By Robert Workman
Traveling is certainly one of the better joys when it comes to certain people. What better way to kick back and take it easy than visit a popular tourist location or an island getaway, just to step away from the norm? Well, it turns out it’s quite popular online as well, according to a new study from Ipsos MediaCT, commissioned by Google.
According to the study, two out of three consumers in the United States watch online travel videos when they’re pondering whether or not to take a trip. It’s actually at an all-time high as of late, with travel-based content viewership rising 118% year over year.
Videos related to tourist destinations and attractions are obviously the most popular, commanding 40% of views. That said, once a destination seems attractive enough, viewers then turn their attention to making the trip a reality, by watching videos from/about airlines (20% of views) and hotels/resorts/accommodations (14%).
Mobile devices play a big part when it comes to watching these videos, according to numbers from last year. Roughly 30% of all travel video views came from said devices.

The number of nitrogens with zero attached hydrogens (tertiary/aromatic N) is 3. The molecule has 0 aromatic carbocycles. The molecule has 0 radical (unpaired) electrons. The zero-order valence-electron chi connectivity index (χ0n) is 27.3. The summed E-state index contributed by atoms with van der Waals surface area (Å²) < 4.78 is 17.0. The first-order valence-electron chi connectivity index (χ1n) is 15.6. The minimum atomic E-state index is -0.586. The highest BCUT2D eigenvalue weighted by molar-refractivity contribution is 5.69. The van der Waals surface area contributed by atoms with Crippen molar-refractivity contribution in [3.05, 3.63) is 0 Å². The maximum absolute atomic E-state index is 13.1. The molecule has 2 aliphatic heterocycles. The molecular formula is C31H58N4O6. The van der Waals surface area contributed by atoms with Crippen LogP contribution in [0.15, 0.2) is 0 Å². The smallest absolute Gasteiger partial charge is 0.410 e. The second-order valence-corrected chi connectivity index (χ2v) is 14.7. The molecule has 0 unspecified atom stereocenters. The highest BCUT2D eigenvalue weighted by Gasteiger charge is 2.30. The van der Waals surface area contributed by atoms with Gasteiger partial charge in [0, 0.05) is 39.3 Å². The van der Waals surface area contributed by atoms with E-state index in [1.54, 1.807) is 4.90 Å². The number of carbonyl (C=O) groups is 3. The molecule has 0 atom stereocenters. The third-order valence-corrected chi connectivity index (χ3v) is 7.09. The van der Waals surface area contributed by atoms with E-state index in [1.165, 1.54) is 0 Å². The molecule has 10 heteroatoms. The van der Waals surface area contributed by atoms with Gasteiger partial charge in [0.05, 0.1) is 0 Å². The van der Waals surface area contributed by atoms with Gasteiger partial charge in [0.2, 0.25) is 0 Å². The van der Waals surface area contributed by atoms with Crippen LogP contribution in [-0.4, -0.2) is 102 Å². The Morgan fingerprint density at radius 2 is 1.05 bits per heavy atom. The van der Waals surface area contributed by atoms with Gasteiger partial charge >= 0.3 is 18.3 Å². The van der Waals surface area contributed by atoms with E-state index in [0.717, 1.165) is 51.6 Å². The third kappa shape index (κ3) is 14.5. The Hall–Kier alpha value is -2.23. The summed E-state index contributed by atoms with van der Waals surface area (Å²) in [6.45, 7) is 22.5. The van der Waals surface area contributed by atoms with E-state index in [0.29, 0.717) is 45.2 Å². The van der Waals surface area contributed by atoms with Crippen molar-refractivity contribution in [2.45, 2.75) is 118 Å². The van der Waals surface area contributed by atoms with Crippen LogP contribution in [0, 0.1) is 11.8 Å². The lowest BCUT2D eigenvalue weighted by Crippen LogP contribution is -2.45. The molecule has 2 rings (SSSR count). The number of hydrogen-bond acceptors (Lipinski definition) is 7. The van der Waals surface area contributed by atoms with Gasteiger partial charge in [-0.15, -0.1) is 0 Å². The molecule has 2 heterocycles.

It appears that 88% of YouTube travel searches focus on certain destinations, attractions, and points of interest, along with general travel ideas. Destination names lead the charge on YouTube, while travel brands are more popular on Google, with general travel inquiries, local attractions, and travel products sitting firmly in the middle.
Travel-related branded videos also show a huge spike in popularity, with 67% of the general audience looking for professionally released videos. Meanwhile, branded videos in general are on the rise year-over-year, with a 394% increase. These include such sites as Turkish Airlines, Disney Parks & Resorts, and Expedia, among others.
Connection plays a big part with these videos, as subscriptions to travel channels on YouTube have shown a massive increase, approximately 106% year-over-year.
Out of travel channel subscriptions, travel vlogs score the highest with 48% of the total audience, followed by official travel brand channels, travel tours and footage, reviews and how-to content, and official travel networks and publications. Vlogs seem to be the main kind of site that people identify with, since they’re so personable.
So…who wants to go on a trip?
This article was originally published on alistdaily.com, the insiders’ source for editorial focused on entertainment marketing news, and content partner with VideoInk. It’s been lightly edited from its original version. Follow [a]listdaily on Twitter @alistdaily or subscribe for the latest news, data and more in your inbox.